Objectives This study examined the validity of a common belief in epidemiology with respect to work-related musculoskeletal disorders, that individual mechanical job exposure is better estimated from tasks performed in the job than from the mean exposure of the occupational group. Methods Whole-day recordings of upper trapezius electromyography were obtained from 24 cleaners and 23 office workers. Trapezius activity was analyzed in the level (gap time) and frequency (jerk time) dimensions. On the same day, the job of each person was divided into periods of active work and breaks by means of continuous observations. The bootstrap re-sampling technique was used with this database to compare task-based job-exposure estimates with estimates based on the occupational mean. For a particular person, the task-based estimate was obtained by combining the average work and break exposures in the occupation with the personal time proportions of the two tasks in the job. Results The task-based estimates were, in general, equivalent to, or less correct than, occupation-based estimates for both exposure parameters in both occupations and for individual exposures, as well as for group means. This was the result in spite of significant and consistent exposure differences between work and breaks, in particular among the cleaners. Conclusions Even if task exposure contrasts are large, task-based estimates of job exposures can be less correct than estimates based on the occupational mean. Since collecting and processing task information is costly, it is recommended that task-based modeling of mechanical exposure be implemented in studies only after careful examination of its possible benefits.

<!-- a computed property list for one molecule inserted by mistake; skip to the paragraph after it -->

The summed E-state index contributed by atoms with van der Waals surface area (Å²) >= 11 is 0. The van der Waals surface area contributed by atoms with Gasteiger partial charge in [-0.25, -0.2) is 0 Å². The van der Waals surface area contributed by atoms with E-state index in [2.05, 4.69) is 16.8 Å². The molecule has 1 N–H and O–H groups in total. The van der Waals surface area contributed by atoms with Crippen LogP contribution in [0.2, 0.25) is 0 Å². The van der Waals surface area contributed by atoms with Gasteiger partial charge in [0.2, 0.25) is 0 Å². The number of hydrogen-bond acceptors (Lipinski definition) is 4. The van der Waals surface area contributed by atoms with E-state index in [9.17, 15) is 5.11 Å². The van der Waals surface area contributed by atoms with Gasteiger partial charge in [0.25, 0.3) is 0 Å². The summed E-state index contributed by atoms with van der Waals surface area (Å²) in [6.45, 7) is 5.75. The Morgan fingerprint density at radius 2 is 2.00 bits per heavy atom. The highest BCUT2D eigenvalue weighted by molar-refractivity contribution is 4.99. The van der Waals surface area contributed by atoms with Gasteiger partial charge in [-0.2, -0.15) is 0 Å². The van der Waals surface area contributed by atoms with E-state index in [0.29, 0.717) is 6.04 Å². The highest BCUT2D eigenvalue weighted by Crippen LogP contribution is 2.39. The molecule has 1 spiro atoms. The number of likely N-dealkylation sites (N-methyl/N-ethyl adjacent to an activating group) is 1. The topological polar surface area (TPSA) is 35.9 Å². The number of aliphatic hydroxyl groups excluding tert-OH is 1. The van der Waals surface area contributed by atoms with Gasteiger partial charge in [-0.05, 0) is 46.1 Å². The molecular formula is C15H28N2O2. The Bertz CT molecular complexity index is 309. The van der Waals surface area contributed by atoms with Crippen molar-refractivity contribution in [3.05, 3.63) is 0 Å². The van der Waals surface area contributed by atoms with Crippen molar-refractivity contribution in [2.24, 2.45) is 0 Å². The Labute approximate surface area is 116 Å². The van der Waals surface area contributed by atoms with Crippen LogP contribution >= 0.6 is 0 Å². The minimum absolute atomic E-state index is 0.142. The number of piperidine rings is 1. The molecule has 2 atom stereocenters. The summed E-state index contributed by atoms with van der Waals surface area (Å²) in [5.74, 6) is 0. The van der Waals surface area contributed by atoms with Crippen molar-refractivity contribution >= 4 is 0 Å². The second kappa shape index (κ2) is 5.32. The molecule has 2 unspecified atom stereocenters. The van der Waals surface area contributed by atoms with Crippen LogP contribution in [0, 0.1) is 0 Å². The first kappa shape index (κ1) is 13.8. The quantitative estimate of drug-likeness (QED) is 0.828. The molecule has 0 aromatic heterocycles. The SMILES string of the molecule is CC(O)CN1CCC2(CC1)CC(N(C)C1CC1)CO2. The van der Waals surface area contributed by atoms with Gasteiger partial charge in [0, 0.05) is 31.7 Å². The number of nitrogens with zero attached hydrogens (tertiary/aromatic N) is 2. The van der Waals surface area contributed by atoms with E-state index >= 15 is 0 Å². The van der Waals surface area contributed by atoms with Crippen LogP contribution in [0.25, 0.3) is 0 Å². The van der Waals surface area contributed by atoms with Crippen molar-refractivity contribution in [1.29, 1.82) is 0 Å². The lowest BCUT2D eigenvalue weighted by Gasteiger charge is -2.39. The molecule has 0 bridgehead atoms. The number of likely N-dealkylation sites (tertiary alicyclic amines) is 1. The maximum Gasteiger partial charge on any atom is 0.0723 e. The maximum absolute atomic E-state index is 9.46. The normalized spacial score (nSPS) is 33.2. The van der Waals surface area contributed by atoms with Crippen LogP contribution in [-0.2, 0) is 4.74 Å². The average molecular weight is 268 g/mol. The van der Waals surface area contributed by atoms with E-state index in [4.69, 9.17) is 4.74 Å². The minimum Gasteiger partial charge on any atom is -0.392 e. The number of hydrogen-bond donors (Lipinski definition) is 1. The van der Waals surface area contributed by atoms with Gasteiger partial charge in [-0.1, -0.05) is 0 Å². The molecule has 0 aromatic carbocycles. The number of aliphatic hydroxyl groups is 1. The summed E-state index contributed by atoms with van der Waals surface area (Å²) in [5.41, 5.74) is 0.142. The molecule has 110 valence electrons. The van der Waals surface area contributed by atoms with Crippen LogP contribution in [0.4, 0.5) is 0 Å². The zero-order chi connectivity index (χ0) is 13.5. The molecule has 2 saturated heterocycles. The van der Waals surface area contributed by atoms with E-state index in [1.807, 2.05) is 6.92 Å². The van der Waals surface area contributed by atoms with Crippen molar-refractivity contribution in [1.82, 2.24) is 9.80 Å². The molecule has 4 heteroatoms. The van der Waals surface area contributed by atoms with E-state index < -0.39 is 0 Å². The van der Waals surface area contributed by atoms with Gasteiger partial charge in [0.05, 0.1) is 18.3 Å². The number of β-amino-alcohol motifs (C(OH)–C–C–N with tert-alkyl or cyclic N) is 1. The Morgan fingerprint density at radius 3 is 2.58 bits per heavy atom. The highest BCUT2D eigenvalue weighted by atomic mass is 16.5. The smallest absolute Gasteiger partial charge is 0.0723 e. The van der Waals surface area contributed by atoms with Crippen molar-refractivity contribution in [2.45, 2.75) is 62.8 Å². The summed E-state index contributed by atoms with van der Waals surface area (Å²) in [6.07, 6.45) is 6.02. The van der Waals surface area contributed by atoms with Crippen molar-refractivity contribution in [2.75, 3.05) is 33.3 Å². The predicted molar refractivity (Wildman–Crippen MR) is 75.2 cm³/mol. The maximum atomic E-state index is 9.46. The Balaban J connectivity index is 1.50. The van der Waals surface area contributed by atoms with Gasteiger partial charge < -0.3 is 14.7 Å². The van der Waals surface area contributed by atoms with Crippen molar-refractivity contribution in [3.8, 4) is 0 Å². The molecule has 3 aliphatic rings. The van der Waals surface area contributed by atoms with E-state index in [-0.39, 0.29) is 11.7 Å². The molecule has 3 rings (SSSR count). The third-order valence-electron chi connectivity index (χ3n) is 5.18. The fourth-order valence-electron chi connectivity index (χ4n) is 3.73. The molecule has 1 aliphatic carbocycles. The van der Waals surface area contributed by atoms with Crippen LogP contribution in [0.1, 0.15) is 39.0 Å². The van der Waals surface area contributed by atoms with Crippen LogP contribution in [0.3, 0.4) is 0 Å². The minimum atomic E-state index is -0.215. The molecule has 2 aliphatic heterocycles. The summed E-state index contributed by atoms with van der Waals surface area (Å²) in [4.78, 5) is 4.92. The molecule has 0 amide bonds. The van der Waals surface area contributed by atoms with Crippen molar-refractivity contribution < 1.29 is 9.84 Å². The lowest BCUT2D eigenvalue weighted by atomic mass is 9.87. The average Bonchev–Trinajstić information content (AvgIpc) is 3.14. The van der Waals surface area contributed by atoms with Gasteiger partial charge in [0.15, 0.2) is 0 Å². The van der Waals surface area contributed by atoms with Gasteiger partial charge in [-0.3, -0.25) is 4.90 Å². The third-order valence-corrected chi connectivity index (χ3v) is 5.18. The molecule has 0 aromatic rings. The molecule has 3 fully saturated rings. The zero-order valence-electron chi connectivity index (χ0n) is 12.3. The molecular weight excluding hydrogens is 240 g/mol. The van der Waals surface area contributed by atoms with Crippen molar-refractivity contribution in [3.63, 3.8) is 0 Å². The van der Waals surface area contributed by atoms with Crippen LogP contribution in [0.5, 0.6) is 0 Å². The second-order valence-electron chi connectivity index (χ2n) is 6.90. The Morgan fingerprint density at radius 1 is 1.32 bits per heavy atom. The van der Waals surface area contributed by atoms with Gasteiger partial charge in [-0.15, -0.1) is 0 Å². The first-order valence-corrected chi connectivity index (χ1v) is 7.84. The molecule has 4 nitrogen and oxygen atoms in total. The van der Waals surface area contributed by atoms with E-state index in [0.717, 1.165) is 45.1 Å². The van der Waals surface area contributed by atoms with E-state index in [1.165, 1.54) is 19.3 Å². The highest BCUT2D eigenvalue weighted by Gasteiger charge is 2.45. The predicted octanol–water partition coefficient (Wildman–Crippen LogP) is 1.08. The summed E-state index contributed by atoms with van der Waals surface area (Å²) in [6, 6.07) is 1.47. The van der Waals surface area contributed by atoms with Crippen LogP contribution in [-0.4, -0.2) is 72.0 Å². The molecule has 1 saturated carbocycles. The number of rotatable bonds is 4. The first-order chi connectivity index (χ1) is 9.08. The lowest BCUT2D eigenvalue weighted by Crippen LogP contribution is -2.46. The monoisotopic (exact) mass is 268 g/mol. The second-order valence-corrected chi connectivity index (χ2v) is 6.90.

MEDICIN OCH HÄLSOVETENSKAP -- Hälsovetenskaper -- Miljömedicin och yrkesmedicin (hsv//swe)
MEDICAL AND HEALTH SCIENCES -- Health Sciences -- Environmental Health and Occupational Health (hsv//eng)